The NFL definitely lucked out in the first year of its new primetime format. As a longstanding draft aficionado, I can’t remember the last of the annual meat markets that generated more intrigue and astonishment than 2010. The first round alone produced way more than its fair share of “what the hell?” moments:
- As usual, the Raiders did the unexpected. Ironically, that actually meant going the conventional route.
- The Jaguars nabbed a defensive tackle at 10 who no one had ever heard of.
- Three picks in a row, from 11 to 13, yielded trades and head-scratching choices.
- Denver hopscotched around the first round, all so enfant terrible head coach Josh McDaniels could make saintly signal caller Tim Tebow the third quarterback the Broncos have acquired via trade in less than two years.
Watching the befuddled experts melt down as teams dared to defy their mock drafts with pick after pick might have been the most entertaining part of the ESPN broadcasts. By the middle of the second round on Friday night, you would have thought that Mel Kiper owned free-falling Jimmy Clausen stock.
Now that the dust has settled, it’s time for the Kipers and Peter Kings of the world to start handing out their infamous draft report cards. Grading a draft before the ink is even dry on the players’ $30 million contracts strikes me as a waste of time to start with. And what about all the circumstances surrounding each pick? Apparently it doesn’t matter.
So, allow me to pass judgment instead. Based on what I observed during lots of hours spent watching college football in the last few years, there were a couple of teams that I thought did pretty well. Others not so much.
Drafts I Really Liked
Historically, no one does the draft better than Ozzie Newsome, and 2010 was no exception. Get-after-it pass rusher Sergio Kindle and space eater Terrence Cody fit perfectly into the Ravens’ cutting-edge defensive schemes. Todd Heap’s time for the NFL isn’t long, and between Ed Dickson and Dennis Pitta, Baltimore should be able to find a capable replacement. Best of all, Newsome sniffed out a hidden gem in the fifth round, Syracuse defensive lineman Arthur Jones. Jones may have to wait a while to get his shot, but he has what it takes to be an effective NFL nose tackle for years to come.
Cincinnati has to pump up one of the league’s worst passing games, and Mike Brown used this draft to get Carson Palmer some reinforcements. Oklahoma’s own Jermaine Gresham looks like a potential All-Pro at tight end. Sixth-round pick Dezmon Briscoe out of Kansas is a big, fast receiver with lots of promise, so long as he stays healthy. Jordan Shipley can be a bitch to cover in the slot and could be be a special teams demon. On the defensive side of the, character concerns dropped versatile Florida Gator Carlos Dunlap to the second round; I’d take him over any of the guys drafted in the first.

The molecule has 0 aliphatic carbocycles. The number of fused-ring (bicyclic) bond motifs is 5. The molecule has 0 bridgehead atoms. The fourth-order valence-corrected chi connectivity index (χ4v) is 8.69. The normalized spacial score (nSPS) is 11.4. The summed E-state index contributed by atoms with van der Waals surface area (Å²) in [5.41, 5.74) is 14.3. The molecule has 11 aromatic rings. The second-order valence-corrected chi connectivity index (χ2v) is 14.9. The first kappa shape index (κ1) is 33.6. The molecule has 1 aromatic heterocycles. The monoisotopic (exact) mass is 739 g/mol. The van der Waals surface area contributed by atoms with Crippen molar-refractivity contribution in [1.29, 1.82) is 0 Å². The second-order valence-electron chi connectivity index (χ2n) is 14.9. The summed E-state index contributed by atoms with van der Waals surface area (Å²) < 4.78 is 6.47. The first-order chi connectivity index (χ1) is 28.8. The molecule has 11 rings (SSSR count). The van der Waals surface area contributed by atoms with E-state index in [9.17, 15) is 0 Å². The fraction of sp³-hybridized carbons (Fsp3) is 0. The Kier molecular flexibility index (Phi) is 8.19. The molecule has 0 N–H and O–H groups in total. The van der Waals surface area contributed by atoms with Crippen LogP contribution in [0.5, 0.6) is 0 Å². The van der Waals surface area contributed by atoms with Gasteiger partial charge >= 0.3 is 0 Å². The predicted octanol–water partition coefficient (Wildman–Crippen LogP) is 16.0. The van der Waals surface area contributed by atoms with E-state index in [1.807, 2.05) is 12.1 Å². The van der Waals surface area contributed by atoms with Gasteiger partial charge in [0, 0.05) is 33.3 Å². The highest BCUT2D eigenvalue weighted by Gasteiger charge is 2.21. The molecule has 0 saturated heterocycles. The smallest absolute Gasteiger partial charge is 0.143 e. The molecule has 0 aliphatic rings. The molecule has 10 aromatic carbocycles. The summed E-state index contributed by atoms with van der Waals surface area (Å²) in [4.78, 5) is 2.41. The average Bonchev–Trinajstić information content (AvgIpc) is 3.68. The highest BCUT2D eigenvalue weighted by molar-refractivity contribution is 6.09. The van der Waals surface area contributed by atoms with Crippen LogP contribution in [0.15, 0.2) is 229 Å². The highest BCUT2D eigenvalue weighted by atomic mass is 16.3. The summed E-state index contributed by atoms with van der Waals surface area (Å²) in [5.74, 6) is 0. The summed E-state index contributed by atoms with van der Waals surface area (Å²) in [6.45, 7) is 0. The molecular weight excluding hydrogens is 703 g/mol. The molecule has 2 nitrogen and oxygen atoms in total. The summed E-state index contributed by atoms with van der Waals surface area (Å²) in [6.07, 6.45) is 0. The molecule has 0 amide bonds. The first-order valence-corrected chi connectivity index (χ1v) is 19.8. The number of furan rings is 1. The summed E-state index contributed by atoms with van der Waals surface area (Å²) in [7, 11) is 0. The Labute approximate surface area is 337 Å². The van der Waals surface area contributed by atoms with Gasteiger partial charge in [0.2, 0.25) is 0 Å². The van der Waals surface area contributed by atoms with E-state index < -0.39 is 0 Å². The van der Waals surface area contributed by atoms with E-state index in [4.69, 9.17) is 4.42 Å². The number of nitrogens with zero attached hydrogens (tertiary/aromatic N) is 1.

(One question for Cincy, though: Isn’t Mardy Gilyard a no-brainer ahead of Shipley in the third round?)
Drafts I Liked
Seattle’s draft was all about the first three picks. Russell Okung probably isn’t the next Anthony Munoz, but he’ll start for Pete Carroll from the jump. Earl Thomas gives the ‘Hawks the kind of playmaking safety that is hard to come by. In my opinion, Golden Tate was one of the best players in the entire country last year. The rest of Seattle’s draft didn’t blow me away, but it really didn’t matter.
Jimmy Clausen drew the headlines, but Carolina scored on some under-the-radar selections. Back-to-back third-round picks Brandon LaFell and Armanti Edwards should improve the Panthers’ offensive explosiveness. Hometown hero Edwards could even play some wildcat quarterback. Linebacker Eric Norwood will make a push to start within the next year. Having lost Julius Peppers in the offseason, Greg Hardy will provide some depth at defensive end. Tony Pike in the sixth round? Sounds like a steal.
Drafts I Didn’t Like
I don’t see one pick in this group to get excited about. Seriously–give me one.
I definitely see the potential people talk about with Trent Williams. Having watched him stumble through 2009, I would have some reservations about picking him at No. 4. With surefire safety Eric Berry on the board, there wasn’t a decent offer on the table? With no picks between the first and fourth rounds, the ‘Skins needed either a home run pick or a worthwhile trade. Didn’t happen.
Drafts I Really Didn’t Like
Dr. Wang’s reaction to Buffalo sixth-round selection of Troy’s Levi Brown: “Not the splash at quarterback that I had hoped for.” The only explanation for Buffalo’s draft class is that the Bills are angling for the No. 1 pick next year. Maybe they really like Ryan Mallett? And the C.J. Spiller selection in the first round made zero sense to me. This will be the worst team in the NFL this year.
Pat Bowlen will rue the day he gave Josh McDaniels the keys to the castle. I just can’t get on board with the Tebow move. After dealing for two relatively young quarterbacks already, I don’t get the point of adding a third in the first round. Plus, seeing as Denver was pretty close to the playoffs last year, it’s not like the Broncos couldn’t have used a guy who can contribute immediately.
If there is a silver lining for Bronco fans, McDaniels won’t make it much longer at this rate. Two years should be enough time for Mike Shanahan to figure out he hates working for Daniel Snyder. I envision a heart-warming reconciliation.